Massachusetts Lawmakers Examining Bills to Mandate Solar Roofs on New Homes and Buildings
Massachusetts may become the second state that requires solar power systems to be installed on the roofs of new buildings thanks to two proposed bills.
The joint bills filed in the Senate and the House propose that nearly every new commercial and residential building be outfitted with solar panels. Titled “An act increasing solar rooftop energy,” S. 1957 and H.2825 state that “all new construction shall be built to accommodate the installation of a solar energy system.”
Democrats Sen. James Eldridge, Rep. Jack Lewis and Rep. Michael Connolly are the filing legislators. The bills are under review by the Senate Ways and Means Committee. If approved, they will head to the Senate for a vote.
“Our legislation represents a giant leap forward in our transition away from dirty fossil fuels to clean, renewable energy," said Connolly in a written statement. "Combating climate change will require robust solutions, so I’m excited the bill reached this legislative milestone and for the opportunity to continue working with my colleagues and stakeholders in taking this bold step forward for the planet.”
In 2018, California passed a similar law that mandates the installation of solar power on new homes and buildings as a green initiative to offset the dependency on fossil fuels. The California law goes into effect on Jan. 1, 2020.
Amendments to Massachusetts’ building code would be declared within one year from the bill’s passing. These amendments would establish standards that must be met for new construction to accommodate solar energy systems, including static load roof strength and non-solar rooftop equipment placement.
In addition to these requirements, the act allows for the state to consider other roofing regulations. These include roof orientation and angle, roof types compatible with a solar installation that needs little to no roof penetrations, and a conduit for wiring from roof to electric panels.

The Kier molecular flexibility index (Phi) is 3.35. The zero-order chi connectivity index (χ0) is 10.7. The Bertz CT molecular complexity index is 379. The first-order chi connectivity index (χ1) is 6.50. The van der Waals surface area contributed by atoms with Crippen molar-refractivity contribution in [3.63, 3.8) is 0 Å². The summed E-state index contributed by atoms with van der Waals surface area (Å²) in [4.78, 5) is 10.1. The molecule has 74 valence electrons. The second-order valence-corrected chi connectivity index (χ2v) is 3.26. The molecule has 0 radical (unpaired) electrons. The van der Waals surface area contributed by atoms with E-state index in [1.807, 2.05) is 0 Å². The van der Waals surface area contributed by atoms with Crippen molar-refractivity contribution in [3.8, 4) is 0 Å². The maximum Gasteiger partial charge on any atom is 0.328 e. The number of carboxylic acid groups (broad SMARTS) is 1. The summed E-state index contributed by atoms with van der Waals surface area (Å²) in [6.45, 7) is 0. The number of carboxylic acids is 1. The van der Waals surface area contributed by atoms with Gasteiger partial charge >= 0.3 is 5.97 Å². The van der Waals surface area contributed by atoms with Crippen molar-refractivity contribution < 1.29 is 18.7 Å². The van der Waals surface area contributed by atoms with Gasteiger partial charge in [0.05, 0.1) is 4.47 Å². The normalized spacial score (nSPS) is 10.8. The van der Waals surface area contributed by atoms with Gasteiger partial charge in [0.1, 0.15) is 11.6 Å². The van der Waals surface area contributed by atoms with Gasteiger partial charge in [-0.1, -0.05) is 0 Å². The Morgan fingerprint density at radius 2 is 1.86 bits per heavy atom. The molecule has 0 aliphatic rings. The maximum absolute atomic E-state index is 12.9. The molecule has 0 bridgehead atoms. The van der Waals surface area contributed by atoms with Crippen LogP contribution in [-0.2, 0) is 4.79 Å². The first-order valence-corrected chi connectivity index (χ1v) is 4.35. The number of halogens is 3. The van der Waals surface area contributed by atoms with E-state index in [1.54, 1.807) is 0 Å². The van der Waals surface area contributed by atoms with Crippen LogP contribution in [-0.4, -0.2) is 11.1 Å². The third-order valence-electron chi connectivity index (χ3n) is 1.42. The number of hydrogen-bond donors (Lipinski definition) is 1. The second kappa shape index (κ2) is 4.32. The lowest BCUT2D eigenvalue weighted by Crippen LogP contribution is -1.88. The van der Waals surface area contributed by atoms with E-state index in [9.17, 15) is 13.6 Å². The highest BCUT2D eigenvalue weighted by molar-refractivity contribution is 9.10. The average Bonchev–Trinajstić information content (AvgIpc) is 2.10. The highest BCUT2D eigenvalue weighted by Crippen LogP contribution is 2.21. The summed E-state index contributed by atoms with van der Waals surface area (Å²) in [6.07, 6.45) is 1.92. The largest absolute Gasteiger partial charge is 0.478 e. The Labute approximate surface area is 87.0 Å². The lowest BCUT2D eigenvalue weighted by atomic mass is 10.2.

The bills state solar systems would have to produce certain amounts of energy. For example, single-family homes would have to produce 100 percent of a home’s average electricity demand. However, single- and multi-family dwellings can have their requirements reduced by up to 25 percent if installed alongside storage batteries with certain capacities.
Affordable housing developments may be exempted from the act as well as buildings that lack the necessary solar exposure. Anyone found in violation of the act would pay up to $10,000 per instance or twice the amount it would cost to construct a building to meet the act’s requirements.
According to a study by the Environment Massachusetts Research & Policy Center, the act would add more than 2,300 megawatts of solar capacity by installing rooftop solar panels on all new homes between 2020 and 2045, effectively doubling the state’s current solar capacity. This would reduce carbon emissions by 1.9 percent compared to 2015 amounts.
A second set of bills are also awaiting committee approval. These bills — House bill H.2895 and Senate bill S.1995 — would require solar panel systems to be installed on new or renovated state-owned buildings. Like the other set of bills, there are certain energy requirements to meet as well as exemptions for buildings with a lack of solar exposure.